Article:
Brilinta significantly reduced the rate of the composite of stroke and death in patients who had an acute ischaemic stroke or transient ischaemic attack in the Phase III THALES trial
Detailed results from the positive Phase III THALES trial showed AstraZeneca’s Brilinta (ticagrelor) 90mg used twice daily and taken with daily aspirin for 30 days, reduced the rate of the primary composite endpoint of stroke and death by 17% (HR 0.83 [95% CI 0.71, 0.96], p=0.02), compared to aspirin alone in patients who had an acute ischemic stroke or transient ischemic attack (TIA).1
This was a statistically significant and clinically meaningful reduction. Furthermore, aspirin plus Brilinta significantly reduced the rate of the first secondary endpoint of ischaemic stroke by 21%, compared to aspirin alone up to day 30.1 The risk for severe bleeding events was 0.5% in the aspirin plus Brilinta group and 0.1% in the aspirin group. The results were in line with the known safety profile of Brilinta.1
Dr. Clay Johnston, lead investigator for the THALES trial and Dean of the Dell Medical School at The University of Texas in Austin, US, said: “About one in four stroke survivors go on to experience a second stroke, and the risk is particularly high within the first month after the initial event. Early treatment is important to prevent a subsequent stroke that may be disabling or fatal. It is also expected to improve long-term outcomes.”
Mene Pangalos, Executive Vice President, BioPharmaceuticals R&D, said: “Patients who had an acute ischaemic stroke or transient ischemic attack may experience a subsequent, potentially avoidable stroke. Results from the Phase III THALES trial confirm that aspirin plus Brilinta has the potential to be a new effective treatment option for these high-risk patients and we look forward to continuing discussions with regulatory authorities.”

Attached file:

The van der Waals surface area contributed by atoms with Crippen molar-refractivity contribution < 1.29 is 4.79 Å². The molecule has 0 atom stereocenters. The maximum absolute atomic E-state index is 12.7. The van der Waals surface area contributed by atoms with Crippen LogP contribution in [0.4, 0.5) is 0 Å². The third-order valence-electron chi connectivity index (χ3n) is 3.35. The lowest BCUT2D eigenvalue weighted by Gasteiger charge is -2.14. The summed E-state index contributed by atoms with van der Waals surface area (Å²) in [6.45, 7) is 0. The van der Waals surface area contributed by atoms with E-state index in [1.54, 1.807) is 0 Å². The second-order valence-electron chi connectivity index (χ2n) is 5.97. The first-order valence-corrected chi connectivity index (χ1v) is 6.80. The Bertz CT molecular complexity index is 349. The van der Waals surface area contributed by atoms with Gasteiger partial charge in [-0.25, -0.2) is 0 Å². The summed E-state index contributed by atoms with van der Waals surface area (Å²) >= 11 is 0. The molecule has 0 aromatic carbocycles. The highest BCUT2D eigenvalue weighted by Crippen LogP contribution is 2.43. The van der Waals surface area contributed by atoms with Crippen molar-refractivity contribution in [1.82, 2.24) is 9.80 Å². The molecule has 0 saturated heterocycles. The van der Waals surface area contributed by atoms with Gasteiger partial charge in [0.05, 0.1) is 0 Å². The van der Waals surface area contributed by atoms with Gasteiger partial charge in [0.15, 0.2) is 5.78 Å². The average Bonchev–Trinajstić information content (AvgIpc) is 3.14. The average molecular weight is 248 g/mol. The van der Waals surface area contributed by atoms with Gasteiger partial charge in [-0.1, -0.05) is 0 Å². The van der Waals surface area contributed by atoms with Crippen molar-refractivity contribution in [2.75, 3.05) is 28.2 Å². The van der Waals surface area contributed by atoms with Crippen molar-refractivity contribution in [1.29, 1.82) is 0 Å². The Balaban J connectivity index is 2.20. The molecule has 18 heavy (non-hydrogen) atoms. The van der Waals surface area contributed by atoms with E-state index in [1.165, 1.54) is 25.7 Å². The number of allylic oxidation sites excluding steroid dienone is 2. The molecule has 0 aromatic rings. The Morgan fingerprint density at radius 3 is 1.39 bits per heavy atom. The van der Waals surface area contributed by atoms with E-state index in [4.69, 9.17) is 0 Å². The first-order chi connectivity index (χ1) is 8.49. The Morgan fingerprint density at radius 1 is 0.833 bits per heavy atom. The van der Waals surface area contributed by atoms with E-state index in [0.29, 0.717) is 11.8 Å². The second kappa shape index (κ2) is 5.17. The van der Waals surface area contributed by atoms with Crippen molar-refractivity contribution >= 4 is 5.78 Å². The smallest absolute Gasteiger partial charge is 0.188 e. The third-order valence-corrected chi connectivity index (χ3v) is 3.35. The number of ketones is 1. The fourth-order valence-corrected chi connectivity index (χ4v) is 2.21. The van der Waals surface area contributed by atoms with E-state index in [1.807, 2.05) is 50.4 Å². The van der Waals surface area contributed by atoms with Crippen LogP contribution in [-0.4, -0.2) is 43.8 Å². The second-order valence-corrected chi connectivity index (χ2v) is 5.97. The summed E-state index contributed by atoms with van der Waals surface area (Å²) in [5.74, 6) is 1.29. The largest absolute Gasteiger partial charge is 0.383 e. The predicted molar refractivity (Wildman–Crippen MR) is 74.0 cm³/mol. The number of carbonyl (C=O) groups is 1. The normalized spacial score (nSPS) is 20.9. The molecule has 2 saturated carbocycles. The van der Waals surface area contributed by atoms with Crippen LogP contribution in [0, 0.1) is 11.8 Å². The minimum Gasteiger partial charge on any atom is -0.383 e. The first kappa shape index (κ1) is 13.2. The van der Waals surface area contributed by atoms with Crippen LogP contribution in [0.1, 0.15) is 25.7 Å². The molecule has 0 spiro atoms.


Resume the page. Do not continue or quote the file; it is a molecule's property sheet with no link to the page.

Key efficacy and safety data from the THALES trial
|Ticagrelor 90 mg bd (N=5523)||Placebo (N=5493)|
|Variable||Patients with events (%)||KM%||Patients with events (%)||KM%||Hazard ratio (95% CI) p-value|
|Composite of stroke/death||303 (5.5)||5.4||362 (6.6)||6.5||0.83 (0.71, 0.96) p= 0.02|
|Stroke||284 (5.1)||5.1||347 (6.3)||6.3||0.81 (0.69, 0.95)|
|Death||36 (0.7)||0.6||27 (0.5)||0.5||1.33 (0.81, 2.19)|
|Ischaemic stroke (secondary endpoint)||276 (5.0)||5.0||345 (6.3)||6.2||0.79 (0.68, 0.93) p=0.004|
|Severe bleeding*||28 (0.5)||0.5||7 (0.1)||0.1||3.99 (1.74, 9.14)|
|Intracranial haemorrhage or fatal bleeding||22 (0.4)||0.4||6 (0.1)||0.1||3.66 (1.48, 9.02)|
|Fatal bleeding||11 (0.2)||2 (0.0)|
|Intracranial haemorrhage||20 (0.4)||0.4||6 (0.1)||0.1||3.33 (1.34, 8.28)|
- et al. N Engl J Med 2020; DOI: 10.1056/NEJMoa1916870.*By GUSTO definition; CI=confidence interval; GUSTO=Global Utilization of Streptokinase and Tissue-type plasminogen activator for Occluded coronary arteries; KM=Kaplan–Meier
Results from the THALES trial were published in The New England Journal of Medicine.
This month, AstraZeneca announced that the US Food and Drug Administration (FDA) accepted a supplemental New Drug Application (sNDA) and granted Priority Review for Brilinta for the reduction of subsequent stroke in patients who experienced an acute ischemic stroke or TIA based on the Phase III THALES trial. The Prescription Drug User Fee Act date, the FDA action date for this supplemental application, is scheduled for the fourth quarter of 2020.